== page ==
He may have also let his guard down, allowing his annoyance with the repetition to influence his response to the line of questioning. Despite being well aware that Kelly won’t name a starting quarterback until training camp when he sees his players in pads for the first time, Vick openly expressed his desire to have the situation settled before then.

“Hopefully, Chip makes a decision before training camp and we won’t have to answer questions. So we can go out there as quarterbacks and just focus on this season and not answer questions about competition every day.”

Again, here’s a moment of honesty, with Vick verbalizing a belief that Foles undoubtedly has too, even though it may not be realistic. He wants to stop having to hear and answer the same questions repeatedly, so much that he told CSNPhilly that he won’t answer them any more at all. This silence, apparently, will increase tension which already exists naturally during a competition between two inherently intense athletes.

Dodging questions about the No. 1 theme of training camp could potentially bring some criticism his way, from media and fans. Many of Vick’s teammates will also be asked to weigh in on the race.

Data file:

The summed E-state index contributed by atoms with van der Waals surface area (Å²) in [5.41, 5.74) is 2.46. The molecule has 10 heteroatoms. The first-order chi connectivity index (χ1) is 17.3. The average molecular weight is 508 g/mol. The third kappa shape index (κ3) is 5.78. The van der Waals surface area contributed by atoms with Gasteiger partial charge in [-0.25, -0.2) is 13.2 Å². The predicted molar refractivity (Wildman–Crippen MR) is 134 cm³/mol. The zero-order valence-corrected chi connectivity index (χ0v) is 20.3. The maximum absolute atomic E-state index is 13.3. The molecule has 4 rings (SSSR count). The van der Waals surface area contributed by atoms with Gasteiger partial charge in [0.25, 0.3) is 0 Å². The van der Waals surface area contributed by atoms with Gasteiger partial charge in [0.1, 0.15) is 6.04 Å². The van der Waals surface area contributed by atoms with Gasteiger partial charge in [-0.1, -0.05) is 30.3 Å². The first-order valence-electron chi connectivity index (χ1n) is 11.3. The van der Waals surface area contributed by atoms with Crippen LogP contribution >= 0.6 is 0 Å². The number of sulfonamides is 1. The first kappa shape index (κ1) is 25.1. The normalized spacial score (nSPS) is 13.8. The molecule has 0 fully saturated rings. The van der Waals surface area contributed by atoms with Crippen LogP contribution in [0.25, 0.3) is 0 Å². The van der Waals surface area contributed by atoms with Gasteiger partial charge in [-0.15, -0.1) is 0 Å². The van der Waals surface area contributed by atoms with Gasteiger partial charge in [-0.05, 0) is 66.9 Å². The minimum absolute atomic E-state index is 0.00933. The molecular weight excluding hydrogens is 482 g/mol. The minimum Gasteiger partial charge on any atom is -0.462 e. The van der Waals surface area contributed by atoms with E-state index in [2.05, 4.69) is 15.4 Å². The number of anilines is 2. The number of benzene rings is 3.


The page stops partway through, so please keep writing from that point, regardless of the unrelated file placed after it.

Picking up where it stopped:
Vick isn’t concerned about any backlash that may come from being selective with questions he will answer.

“Why not? Who cares?” he said. “Y’all [in the media] kill me anyway, whether it’s right or wrong.”

Vick’s right. He can’t win here, as a deeper meaning beyond his desire to a) be a starting quarterback in the NFL and b) not repeatedly answer the same questions and navigate his way through the same routine needs to be found. Rich Hofmann went on his own valiant search, and arrived at this conclusion:

So you wonder what’s really going on here. It was a little thing, but still oddly discordant. Now, there is the business about sharing reps and wanting a quick decision. Is Vick insulted that he has to compete for the job? Is he worried that he might not win the competition? Only he knows what he is thinking, but it is fascinating to wonder.

It is, Rich. And that fascination keeps a narrative chugging (Michael Vick is PISSED) while those who have a negative opinion of the quarterback are given what they want when their viewpoint is justified. They’re entertained, because the athlete was too entertaining when he should have been boring.

It’s an odd and confusing dance, and it reminds me of this nugget in Spencer Hall’s recent rant when he detailed the reasons why the current state of NFL reporting mostly sucks, and sucks a lot:

The NFL’s labor structure discourages players from saying anything remotely interesting. The league’s lack of guaranteed contracts–and the interchangeable parts of its teams–create serious negative incentive to talk, stick out, be interesting in the least, or even cough in an interesting manner around reporters. Players are more easily replaced in a 32-team league with 53-man rosters, and literally less valuable.

This will always be true if being open and candid is punished.